resources/js/example_src.js and in the head section of the respective examples. Full non-js graceful fallback
$ npm install linotypejs
var LinotypeObject =myLinotype;//initialize linotype component after the dom has loadedwindow;
Your PagePage Onethe basic structure, require a linotype class (for css) and sections for each fullpage sectionPage TwoAny html content can go herePage ThreeKeyboard, MouseWheel and Touch SupportPage Four
myLinotype; //jump to section 1
Make sure you have grunt installed
$ npm install -g grunt-cli
Then run grunt watch
$ grunt watch
- The Navigation Module uses Node's event Emitter for event handling.
- The less file is located in
The linotype machine (/ˈlaɪnətaɪp/ lyn-ə-typ) is a "line casting" machine used in printing. Along with letterpress printing, linotype was the industry standard for newspapers, magazines and posters from the late 19th century to the 1960s and 70s, when it was largely replaced by offset lithography printing and computer typesetting.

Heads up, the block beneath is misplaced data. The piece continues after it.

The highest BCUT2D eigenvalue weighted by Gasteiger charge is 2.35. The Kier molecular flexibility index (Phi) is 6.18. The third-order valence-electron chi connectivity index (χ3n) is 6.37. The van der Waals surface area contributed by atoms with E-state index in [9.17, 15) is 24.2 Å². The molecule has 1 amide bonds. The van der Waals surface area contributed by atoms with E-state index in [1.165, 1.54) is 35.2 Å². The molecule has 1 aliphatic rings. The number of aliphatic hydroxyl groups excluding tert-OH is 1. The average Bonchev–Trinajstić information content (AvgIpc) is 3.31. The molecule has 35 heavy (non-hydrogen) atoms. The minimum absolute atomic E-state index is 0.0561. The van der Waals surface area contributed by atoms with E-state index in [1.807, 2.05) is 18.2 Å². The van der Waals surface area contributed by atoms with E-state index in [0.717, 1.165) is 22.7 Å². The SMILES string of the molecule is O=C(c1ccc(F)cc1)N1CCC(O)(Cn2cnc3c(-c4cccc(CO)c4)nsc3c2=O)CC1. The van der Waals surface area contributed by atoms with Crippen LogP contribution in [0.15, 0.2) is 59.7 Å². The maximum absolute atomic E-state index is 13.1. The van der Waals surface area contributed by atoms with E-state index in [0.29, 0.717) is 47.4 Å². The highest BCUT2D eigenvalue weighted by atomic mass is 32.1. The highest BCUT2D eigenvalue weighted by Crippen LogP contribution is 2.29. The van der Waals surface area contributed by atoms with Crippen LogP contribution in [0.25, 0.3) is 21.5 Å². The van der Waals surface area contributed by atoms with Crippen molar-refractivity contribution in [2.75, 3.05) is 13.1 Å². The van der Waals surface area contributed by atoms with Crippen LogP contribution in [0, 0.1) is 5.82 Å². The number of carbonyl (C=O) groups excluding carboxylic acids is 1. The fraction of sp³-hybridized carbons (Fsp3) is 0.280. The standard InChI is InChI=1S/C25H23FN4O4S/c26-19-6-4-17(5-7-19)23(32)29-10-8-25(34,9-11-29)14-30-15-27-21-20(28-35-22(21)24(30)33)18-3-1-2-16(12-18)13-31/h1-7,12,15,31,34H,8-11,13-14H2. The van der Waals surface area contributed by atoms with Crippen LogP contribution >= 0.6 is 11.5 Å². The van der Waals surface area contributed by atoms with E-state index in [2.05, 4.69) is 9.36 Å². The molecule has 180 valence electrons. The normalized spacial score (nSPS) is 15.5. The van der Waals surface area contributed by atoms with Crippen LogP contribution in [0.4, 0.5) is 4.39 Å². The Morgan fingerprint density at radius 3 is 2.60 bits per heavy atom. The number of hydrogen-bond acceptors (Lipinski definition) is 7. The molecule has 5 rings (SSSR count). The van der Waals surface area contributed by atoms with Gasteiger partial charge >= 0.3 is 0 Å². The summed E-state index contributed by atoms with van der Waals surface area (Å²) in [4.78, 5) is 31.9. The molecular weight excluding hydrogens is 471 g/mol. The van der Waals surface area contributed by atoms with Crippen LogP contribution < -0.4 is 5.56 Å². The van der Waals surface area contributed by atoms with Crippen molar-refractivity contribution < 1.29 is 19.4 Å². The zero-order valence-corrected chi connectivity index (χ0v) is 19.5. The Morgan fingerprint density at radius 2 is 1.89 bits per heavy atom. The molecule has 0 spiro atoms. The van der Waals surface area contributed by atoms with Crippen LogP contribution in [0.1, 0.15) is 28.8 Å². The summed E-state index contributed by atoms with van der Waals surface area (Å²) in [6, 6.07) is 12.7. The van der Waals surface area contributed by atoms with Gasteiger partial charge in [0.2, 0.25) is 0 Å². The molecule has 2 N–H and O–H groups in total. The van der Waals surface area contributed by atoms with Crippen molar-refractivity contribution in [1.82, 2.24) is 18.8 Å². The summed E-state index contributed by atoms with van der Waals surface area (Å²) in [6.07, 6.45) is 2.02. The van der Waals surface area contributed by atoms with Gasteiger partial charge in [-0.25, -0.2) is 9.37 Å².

The name of the machine comes from the fact that it produces an entire line of metal type at once, hence a line-o'-type, a significant improvement over the previous industry standard, i.e., manual, letter-by-letter typesetting using a composing stick and drawers of letters. The linotype machine operator enters text on a 90-character keyboard.
The machine assembles matrices, which are molds for the letter forms, in a line. The assembled line is then cast as a single piece, called a slug, of type metal in a process known as "hot metal" typesetting. The matrices are then returned to the type magazine from which they came, to be reused later. This allows much faster typesetting and composition than original hand composition in which operators place down one pre-cast metal letter, punctuation mark or space at a time.
The machine revolutionized typesetting and with it especially newspaper publishing, making it possible for a relatively small number of operators to set type for many pages on a daily basis. Before Mergenthaler's invention of the linotype in 1884, no daily newspaper in the world had more than eight pages.